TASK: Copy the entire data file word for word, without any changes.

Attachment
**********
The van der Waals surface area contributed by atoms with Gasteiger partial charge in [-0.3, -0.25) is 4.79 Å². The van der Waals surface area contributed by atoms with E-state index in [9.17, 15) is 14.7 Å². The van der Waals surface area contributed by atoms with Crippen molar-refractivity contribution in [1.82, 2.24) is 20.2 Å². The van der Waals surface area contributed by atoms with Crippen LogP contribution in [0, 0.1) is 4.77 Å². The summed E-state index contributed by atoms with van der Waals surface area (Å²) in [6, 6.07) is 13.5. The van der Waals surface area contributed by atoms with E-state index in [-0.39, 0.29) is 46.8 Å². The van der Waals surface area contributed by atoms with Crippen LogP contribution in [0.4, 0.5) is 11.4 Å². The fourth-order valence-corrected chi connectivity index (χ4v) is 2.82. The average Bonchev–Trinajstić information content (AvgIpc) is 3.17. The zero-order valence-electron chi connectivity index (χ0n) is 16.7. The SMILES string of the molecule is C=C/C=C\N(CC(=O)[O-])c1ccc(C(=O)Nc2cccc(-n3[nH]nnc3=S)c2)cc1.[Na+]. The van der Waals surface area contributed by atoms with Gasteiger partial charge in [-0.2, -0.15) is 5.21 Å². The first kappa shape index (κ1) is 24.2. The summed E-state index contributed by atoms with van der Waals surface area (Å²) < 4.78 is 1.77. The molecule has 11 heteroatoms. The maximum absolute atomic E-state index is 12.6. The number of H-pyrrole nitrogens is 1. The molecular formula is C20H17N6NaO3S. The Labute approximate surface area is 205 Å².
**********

The van der Waals surface area contributed by atoms with Gasteiger partial charge in [-0.3, -0.25) is 4.79 Å². The van der Waals surface area contributed by atoms with E-state index in [9.17, 15) is 14.7 Å². The van der Waals surface area contributed by atoms with Crippen molar-refractivity contribution in [1.82, 2.24) is 20.2 Å². The van der Waals surface area contributed by atoms with Crippen LogP contribution in [0, 0.1) is 4.77 Å². The summed E-state index contributed by atoms with van der Waals surface area (Å²) in [6, 6.07) is 13.5. The van der Waals surface area contributed by atoms with E-state index in [-0.39, 0.29) is 46.8 Å². The van der Waals surface area contributed by atoms with Crippen LogP contribution in [0.4, 0.5) is 11.4 Å². The fourth-order valence-corrected chi connectivity index (χ4v) is 2.82. The average Bonchev–Trinajstić information content (AvgIpc) is 3.17. The zero-order valence-electron chi connectivity index (χ0n) is 16.7. The SMILES string of the molecule is C=C/C=C\N(CC(=O)[O-])c1ccc(C(=O)Nc2cccc(-n3[nH]nnc3=S)c2)cc1.[Na+]. The van der Waals surface area contributed by atoms with Gasteiger partial charge in [-0.2, -0.15) is 5.21 Å². The first kappa shape index (κ1) is 24.2. The summed E-state index contributed by atoms with van der Waals surface area (Å²) < 4.78 is 1.77. The molecule has 11 heteroatoms. The maximum absolute atomic E-state index is 12.6. The number of H-pyrrole nitrogens is 1. The molecular formula is C20H17N6NaO3S. The Labute approximate surface area is 205 Å².